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Hoffmann, R. A wiki for the life sciences where authorship matters. Nature Genetics (2008)

Murine gammaherpesvirus 68 bcl-2 homologue contributes to latency establishment in vivo.

The gammaherpesviruses are characteristically latent in lymphocytes and exploit lymphocyte proliferation to establish a large, persistent pool of latent genomes. Murine gammaherpesvirus 68 (MHV-68) allows the in vivo analysis of viral genes that contribute to this and other aspects of host colonization. In this study, the MHV-68 bcl-2 homologue, M11, was disrupted either in its BH1 homology domain or upstream of its membrane-localizing C-terminal domain. Each M11 mutant showed normal lytic replication in vitro and in vivo, but had a reduction in peak splenic latency. Lower infectious-centre titres correlated with lower in vivo B-cell activation, lower viral genome loads and reduced viral tRNA expression. This was therefore a true latency deficit, rather than a deficit in ex vivo reactivation. Stable, long-term levels of splenic latency were normal. M11 function therefore contributed specifically to viral latency amplification in infected lymphoid tissue.[1]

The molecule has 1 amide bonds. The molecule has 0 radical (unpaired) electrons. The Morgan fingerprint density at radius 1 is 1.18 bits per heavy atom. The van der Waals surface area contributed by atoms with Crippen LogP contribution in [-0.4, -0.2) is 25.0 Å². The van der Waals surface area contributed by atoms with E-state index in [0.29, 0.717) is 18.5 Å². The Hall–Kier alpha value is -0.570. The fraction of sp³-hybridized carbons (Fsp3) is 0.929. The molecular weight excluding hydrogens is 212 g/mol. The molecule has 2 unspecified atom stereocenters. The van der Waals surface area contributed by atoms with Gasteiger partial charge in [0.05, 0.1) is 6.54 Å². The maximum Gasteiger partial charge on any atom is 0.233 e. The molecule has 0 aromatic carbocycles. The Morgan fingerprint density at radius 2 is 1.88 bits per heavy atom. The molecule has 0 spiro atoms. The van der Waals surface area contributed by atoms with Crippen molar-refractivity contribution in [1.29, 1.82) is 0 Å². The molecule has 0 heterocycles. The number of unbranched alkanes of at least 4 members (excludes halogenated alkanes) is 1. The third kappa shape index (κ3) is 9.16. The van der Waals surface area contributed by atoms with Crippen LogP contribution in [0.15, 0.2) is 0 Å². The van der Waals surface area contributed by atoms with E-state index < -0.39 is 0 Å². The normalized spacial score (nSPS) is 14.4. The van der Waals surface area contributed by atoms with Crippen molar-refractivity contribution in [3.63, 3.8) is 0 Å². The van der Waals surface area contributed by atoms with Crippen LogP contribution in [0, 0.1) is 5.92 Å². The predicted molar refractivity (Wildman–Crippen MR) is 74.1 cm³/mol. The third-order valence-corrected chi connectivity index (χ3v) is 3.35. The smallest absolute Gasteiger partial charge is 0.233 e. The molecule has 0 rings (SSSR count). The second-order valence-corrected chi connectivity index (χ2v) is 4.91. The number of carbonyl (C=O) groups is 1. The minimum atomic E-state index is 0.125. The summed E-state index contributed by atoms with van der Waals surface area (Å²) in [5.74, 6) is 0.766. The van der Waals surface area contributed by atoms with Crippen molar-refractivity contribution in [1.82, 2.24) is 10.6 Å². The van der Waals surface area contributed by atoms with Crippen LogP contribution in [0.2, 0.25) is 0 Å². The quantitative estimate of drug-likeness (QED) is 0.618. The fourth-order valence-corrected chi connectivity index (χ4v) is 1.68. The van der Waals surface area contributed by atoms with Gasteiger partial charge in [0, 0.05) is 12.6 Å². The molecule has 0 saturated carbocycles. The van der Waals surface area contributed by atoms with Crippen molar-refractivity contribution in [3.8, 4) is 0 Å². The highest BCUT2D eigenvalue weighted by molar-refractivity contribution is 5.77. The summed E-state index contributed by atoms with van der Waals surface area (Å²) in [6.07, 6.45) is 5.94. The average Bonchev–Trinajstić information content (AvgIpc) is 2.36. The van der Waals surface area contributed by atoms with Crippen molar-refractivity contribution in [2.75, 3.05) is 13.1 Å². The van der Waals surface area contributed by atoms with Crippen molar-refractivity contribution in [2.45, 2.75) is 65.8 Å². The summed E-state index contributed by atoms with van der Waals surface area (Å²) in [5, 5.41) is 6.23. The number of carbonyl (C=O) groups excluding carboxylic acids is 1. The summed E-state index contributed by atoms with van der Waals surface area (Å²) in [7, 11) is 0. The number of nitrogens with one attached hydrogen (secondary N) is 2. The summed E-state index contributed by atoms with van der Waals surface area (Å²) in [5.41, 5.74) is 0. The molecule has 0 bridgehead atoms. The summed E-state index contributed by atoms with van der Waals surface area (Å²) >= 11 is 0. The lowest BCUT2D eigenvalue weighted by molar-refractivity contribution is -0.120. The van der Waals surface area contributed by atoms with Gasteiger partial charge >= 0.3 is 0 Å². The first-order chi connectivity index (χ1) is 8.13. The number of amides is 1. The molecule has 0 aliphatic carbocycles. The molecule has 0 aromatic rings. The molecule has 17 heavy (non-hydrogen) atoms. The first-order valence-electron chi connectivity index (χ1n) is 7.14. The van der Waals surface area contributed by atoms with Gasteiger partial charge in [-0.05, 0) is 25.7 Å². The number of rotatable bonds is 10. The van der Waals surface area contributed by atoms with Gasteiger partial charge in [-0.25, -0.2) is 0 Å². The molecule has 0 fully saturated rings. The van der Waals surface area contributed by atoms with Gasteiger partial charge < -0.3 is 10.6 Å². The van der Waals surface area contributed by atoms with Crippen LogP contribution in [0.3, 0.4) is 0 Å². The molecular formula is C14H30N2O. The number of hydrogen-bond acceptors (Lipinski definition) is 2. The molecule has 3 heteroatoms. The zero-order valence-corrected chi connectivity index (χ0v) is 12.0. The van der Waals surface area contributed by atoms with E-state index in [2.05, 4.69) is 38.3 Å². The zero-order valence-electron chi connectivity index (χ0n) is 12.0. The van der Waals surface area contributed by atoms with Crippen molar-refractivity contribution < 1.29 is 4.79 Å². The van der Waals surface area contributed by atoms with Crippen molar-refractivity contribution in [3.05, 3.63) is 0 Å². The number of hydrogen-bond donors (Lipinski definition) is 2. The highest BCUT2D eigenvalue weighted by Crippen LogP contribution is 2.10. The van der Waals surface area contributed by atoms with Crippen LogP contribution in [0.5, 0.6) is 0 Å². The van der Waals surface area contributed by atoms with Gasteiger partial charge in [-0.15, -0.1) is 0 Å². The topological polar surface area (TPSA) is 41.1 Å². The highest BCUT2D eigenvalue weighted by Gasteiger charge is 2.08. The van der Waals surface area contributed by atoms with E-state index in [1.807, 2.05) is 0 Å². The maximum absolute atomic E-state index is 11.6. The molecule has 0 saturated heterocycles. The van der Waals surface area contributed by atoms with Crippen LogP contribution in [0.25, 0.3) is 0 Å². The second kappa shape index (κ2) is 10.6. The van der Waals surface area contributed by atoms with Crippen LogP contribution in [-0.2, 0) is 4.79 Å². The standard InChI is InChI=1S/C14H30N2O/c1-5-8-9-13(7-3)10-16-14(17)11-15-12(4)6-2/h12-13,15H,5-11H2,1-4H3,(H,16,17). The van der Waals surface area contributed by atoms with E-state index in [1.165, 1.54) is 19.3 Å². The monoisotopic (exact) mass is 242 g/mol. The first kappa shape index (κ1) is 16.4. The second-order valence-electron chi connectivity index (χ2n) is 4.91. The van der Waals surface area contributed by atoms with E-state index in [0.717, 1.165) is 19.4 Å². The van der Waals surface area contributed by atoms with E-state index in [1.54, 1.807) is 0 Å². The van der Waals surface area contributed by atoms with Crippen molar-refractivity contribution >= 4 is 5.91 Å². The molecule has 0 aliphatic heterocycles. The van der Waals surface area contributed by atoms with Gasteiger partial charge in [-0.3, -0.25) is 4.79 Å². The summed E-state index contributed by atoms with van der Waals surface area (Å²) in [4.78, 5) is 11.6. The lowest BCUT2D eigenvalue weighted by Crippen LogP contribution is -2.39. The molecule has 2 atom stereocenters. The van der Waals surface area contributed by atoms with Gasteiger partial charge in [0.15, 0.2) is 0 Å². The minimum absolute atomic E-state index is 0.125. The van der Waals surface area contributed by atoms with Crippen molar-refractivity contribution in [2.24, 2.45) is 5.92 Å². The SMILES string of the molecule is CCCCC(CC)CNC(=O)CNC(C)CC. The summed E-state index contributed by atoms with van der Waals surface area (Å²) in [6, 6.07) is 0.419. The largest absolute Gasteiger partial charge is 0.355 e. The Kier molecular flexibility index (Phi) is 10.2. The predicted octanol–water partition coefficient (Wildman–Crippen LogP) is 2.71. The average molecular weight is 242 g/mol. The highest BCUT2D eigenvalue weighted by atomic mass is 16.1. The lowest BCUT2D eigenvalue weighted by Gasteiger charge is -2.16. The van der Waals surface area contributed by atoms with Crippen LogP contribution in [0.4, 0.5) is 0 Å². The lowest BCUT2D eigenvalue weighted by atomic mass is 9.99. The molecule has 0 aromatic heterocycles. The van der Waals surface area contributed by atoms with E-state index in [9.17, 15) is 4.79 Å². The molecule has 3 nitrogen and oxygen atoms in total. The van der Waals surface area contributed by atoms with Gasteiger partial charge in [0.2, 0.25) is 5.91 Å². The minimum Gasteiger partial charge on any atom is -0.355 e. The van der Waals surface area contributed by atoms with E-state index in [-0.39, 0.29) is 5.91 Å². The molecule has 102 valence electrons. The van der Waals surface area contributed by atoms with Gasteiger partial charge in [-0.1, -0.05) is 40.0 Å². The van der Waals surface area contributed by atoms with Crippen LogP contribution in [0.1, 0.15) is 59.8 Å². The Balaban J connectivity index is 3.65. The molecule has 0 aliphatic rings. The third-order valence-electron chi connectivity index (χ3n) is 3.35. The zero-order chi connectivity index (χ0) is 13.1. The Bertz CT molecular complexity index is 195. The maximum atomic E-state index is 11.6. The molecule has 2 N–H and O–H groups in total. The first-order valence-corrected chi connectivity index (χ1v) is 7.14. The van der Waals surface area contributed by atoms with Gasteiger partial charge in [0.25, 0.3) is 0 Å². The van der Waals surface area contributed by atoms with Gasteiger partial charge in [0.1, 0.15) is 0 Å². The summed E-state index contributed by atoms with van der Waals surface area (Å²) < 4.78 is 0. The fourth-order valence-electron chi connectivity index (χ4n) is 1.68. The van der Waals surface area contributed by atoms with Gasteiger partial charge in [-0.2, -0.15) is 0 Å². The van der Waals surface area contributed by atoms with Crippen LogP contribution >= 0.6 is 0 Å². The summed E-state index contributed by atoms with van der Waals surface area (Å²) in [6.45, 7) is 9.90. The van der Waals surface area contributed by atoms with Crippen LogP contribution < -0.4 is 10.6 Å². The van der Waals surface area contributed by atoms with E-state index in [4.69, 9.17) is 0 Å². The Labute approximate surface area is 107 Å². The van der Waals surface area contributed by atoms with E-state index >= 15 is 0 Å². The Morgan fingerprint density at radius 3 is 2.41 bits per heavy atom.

1. Murine gammaherpesvirus 68 bcl-2 homologue contributes to latency establishment in vivo. de Lima, B.D., May, J.S., Marques, S., Simas, J.P., Stevenson, P.G. J. Gen. Virol. (2005) [Pubmed]
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